The leaders of Pakistan, Turkmenistan, and Afghanistan met in Islamabad today to discuss a natural-gas pipeline project that could bring profits to all concerned. The project is an old idea but experts say the departure of Afghanistan's Taliban movement from the regional political scene makes the plan much more feasible.
Prague, 30 May 2002 (RFE/RL) -- The leaders of Pakistan, Afghanistan, and Turkmenistan gathered in Islamabad today where they agreed to consider reviving an old plan for constructing a natural-gas pipeline through their three countries.
The project potentially offers huge profits for all concerned and has only been neglected because of the previously unstable situation in Afghanistan, through which the pipeline must pass.
The will to see the project through is strong, but the amount of money required to fund it is not small: $2 billion to $3.5 billion for the gas pipeline alone. And the company that was initially selected to take charge of the project, America's Unocal, has shown no interest in participating this time.
The host of today's meeting, Pakistani leader Pervez Musharraf, discussed with Afghan interim government leader Hamid Karzai and Turkmen President Saparmurat Niyazov the possibilities of reviving the gas-pipeline project and building an oil pipeline.
The gas project would require construction of a 1,460-kilometer-long pipeline stretching from Turkmenistan's western Dauletabad field to the Pakistani city of Multan. The proposed oil pipeline would run from Turkmenistan to the Pakistani port city of Gwadar on the Arabian Sea coast.
Niyazov, the only leader of the three in power when the gas pipeline was first proposed, reminded reporters today that the plan is not new. "The project was basically started five years ago, when the American company Unocal, with several other companies, examined the route and the sources of gas in Turkmenistan and the final destination point in Pakistan and made a technical and economic assessment of the project," Niyazov said.
The three agreed to a feasibility study to seek financing for the project.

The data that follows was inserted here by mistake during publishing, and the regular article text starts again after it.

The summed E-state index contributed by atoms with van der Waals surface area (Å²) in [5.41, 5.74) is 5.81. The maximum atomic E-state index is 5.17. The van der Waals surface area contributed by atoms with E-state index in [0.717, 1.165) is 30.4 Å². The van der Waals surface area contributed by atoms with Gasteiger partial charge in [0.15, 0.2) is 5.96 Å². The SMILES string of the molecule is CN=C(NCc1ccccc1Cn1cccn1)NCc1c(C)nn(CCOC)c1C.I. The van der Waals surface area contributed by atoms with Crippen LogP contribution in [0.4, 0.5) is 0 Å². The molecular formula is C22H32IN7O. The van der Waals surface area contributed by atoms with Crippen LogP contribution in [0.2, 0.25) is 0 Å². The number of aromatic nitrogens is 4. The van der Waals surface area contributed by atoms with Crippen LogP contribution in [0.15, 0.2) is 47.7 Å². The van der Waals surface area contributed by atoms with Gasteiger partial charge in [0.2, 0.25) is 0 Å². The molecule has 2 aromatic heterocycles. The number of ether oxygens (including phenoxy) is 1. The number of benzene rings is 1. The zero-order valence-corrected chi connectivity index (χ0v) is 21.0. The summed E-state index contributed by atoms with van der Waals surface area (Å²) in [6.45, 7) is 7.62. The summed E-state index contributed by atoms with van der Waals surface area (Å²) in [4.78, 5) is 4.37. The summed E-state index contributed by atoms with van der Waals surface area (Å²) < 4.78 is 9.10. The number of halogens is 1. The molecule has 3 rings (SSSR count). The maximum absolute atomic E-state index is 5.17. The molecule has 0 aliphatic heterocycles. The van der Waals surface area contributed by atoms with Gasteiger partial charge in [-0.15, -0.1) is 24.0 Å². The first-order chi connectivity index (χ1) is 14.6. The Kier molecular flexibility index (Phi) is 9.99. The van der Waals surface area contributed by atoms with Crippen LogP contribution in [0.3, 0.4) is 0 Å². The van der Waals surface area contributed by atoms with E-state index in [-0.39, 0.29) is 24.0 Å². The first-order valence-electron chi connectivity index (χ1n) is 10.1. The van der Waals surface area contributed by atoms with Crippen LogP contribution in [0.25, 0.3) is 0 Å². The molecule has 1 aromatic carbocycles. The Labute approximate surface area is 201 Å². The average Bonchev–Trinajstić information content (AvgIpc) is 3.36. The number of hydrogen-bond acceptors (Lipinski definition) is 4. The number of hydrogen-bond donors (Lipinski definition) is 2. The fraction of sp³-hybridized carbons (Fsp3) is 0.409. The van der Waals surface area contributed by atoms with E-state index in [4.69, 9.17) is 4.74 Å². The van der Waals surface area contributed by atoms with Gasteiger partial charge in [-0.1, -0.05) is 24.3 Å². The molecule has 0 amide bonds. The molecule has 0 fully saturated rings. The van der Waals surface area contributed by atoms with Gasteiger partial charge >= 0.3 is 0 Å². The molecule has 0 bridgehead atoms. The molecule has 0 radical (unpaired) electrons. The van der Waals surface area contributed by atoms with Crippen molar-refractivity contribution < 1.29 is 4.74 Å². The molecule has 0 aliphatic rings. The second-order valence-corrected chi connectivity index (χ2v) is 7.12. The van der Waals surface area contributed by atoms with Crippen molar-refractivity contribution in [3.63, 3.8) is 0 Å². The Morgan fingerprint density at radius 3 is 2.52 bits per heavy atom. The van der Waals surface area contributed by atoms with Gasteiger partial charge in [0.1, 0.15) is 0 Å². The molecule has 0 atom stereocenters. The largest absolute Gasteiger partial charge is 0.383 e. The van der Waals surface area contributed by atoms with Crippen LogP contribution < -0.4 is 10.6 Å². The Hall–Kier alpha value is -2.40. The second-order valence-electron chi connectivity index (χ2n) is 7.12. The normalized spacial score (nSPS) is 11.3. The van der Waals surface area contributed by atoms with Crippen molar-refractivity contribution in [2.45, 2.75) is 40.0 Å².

The potential gain for all three is undeniable. Turkmenistan has long wanted to export its hydrocarbon resources but is hampered by a lack of export routes. Afghanistan, as the transit country, would profit from the pipeline traveling through its territory. Pakistan would gain an additional source of energy and could also possibly export any surplus to eastern Asia.
Musharraf spoke about that at the press conference today, saying the pipeline could bring Central Asia's hydrocarbon resources to the Far East, Japan and the West.
Turkmenistan reportedly could ship about 15 billion cubic meters of natural gas annually, which could later be increased to 20 billion to 30 billion cubic meters. The country generally asks for $40-$42 per 1,000 cubic meters of its gas, and prevailing world prices are higher.
If past experience is any example, selecting who would head efforts to construct the project may be more difficult than agreeing on the need for the pipeline.
The first company to propose the idea was Argentina's Bridas. Niyazov later had second thoughts about Bridas and signed deals with Unocal and a Saudi Arabian company, Delta. A bitter battle erupted in international court between the two, with Unocal emerging victorious.
It was a short-lived victory. Following the U.S. cruise-missile attack on terrorist camps in Afghanistan in 1998, Unocal announced it was pulling out of the deal. The chaos in Afghanistan since 1998 effectively ended any hope of realizing the project.
With at least a semblance of stability present in Afghanistan and hopes for an improvement in the political situation, the project appears to be back on track.
While Unocal is out of the running, Bridas and Russia's Gazprom and Itera are said to be interested.